Everything networked - securely
Over the next few days some 3,500 exhibitors from more than 70 countries will be demonstrating how this is technically possible at the world’s largest computer fair in Hannover. It is not only technical solutions that are on show though. "CeBIT is also a forum for discussion and exchange on the ways in which bits and bytes, apps and clouds and social media are revolutionising our lives, and how we can make responsible use of the opportunities offered by the latest technical developments," explained the Chancellor at the opening ceremony.
Reliable legal framework needed
The digital European market offers small and large companies alike huge opportunities, stressed the Chancellor. For sound development, effective technical and legal data privacy must be ensured. This in turn demands a reliable legal framework, at least at European level.
The Chancellor was accompanied on her traditional opening tour of CeBIT by British Prime Minister David Cameron. The United Kingdom is this year’s CeBIT partner country. More than 150 British IT businesses will be exhibiting in Hannover until Friday.
Whole factories become "smart"
"Germany, as a traditional industrial country, depends on the continued merging of our industries with information technologies," said the Chancellor. This becomes obvious at every turn at at CeBIT.
For some time now experts have been speaking about the fourth industrial revolution "Industry 4.0". The combination is leading to what is termed the Internet of Things and to entirely new value creation processes, including smart factories and products like networked cars. Industry 4.0 is also one of the projects for the future under the German government’s High-Tech Strategy.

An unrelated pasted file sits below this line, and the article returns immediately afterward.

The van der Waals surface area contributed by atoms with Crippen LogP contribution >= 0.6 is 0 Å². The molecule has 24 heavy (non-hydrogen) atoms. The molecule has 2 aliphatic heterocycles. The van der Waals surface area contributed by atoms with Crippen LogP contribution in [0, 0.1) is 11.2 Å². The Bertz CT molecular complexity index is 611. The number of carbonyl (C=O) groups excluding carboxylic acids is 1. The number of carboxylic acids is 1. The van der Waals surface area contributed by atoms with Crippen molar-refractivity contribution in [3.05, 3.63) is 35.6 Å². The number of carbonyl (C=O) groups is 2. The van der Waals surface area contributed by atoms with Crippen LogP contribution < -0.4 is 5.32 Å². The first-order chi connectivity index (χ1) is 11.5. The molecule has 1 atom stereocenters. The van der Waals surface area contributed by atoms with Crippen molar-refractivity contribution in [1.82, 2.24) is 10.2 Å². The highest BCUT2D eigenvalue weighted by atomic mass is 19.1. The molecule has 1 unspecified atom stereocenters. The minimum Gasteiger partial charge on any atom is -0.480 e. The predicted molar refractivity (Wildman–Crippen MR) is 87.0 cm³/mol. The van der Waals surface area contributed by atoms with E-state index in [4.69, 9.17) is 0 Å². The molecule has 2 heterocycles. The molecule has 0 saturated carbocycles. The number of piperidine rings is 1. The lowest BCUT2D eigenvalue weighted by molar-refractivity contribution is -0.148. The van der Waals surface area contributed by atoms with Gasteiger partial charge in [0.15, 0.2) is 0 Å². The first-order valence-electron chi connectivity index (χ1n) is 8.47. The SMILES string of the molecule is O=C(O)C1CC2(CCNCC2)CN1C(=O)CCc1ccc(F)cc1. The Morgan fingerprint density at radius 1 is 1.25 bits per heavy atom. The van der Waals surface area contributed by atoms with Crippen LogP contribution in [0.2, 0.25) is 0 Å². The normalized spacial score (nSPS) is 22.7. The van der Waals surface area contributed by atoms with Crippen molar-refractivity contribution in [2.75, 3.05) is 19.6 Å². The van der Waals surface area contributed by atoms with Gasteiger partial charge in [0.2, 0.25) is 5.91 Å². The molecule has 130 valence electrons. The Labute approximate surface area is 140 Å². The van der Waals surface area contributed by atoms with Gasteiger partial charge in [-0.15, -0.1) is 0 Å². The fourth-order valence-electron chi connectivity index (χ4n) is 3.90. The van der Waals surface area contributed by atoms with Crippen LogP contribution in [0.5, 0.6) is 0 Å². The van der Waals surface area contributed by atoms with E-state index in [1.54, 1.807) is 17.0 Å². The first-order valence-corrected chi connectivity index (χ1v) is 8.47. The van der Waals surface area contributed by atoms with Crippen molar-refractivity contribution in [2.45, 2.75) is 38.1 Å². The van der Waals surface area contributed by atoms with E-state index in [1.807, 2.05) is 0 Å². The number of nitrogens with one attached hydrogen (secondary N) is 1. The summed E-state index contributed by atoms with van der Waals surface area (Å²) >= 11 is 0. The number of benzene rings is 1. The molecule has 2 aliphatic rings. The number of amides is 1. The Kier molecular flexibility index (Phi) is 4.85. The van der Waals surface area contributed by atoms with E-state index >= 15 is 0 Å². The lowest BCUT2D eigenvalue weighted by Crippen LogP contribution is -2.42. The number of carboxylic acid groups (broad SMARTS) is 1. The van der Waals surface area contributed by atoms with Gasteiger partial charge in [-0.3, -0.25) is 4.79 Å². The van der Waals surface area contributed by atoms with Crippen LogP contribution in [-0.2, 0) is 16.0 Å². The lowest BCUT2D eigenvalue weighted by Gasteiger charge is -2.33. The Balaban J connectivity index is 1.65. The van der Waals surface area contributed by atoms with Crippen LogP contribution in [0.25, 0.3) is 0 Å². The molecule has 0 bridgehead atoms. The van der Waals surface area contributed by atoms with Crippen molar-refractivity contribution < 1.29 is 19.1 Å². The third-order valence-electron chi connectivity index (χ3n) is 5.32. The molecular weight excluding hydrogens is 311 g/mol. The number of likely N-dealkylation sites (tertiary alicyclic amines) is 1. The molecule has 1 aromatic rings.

Network expansion progressing
High performance broadband networks are essential for the success of new high-tech products. In Hannover, Angela Merkel pointed to the Digital Agenda recently adopted by the German government. Three federal ministries will be working together under the Agenda to accelerate the expansion of Germany’s digital infrastructure between now and 2017.
Telekom and Vodafone have assured her, she reported, that swift progress is being made on extending networks. Telekom will lay 10,000 kilometres of fibre-optic cables over the next two years. The two companies are investing billions in a fast mobile network.
Balls and passes ruthlessly analysed
At the SAP stand, Angela Merkel discovered that nothing is safe from digitalisation. Using special software the SAP specialists analysed the matches played by the German national team. Who runs how far? Is the leg work effective? Are the passes accurate? The data from thousands of matches can be used to produce a detailed evaluation in real time.
Angela Merkel and David Cameron tested it, taking the example of last November’s test match in which England played Germany. Germany won the match 1:0. The analysis showed that both teams still had a lot of unused potential – just like national IT industries in Europe, declared the Chancellor. And that is why in future they should cooperate more closely to develop innovations; on this point Angela Merkel and her British counterpart were in full agreement.
CeBIT is the world’s largest showcase for information and communications technology. This year’s CeBIT is focusing on "Big Data – Datability", i.e. using large volumes of data at high speed responsibly and sustainably. The fair will also look at mobile cloud applications and various digital technologies: from industrial processes to networked electric mobility to digital communications among businesses, or "social business".
In the "Public Sector Parc", local authorities, states and the federal government are demonstrating modern administrative services and e-government.
CeBIT originally stood for Centrum der Büro- und Informationstechnik (Centre for Office and Information Technology). It has been part of the annual Hannover Messe since 1970, and became a fair in its own right in 1986.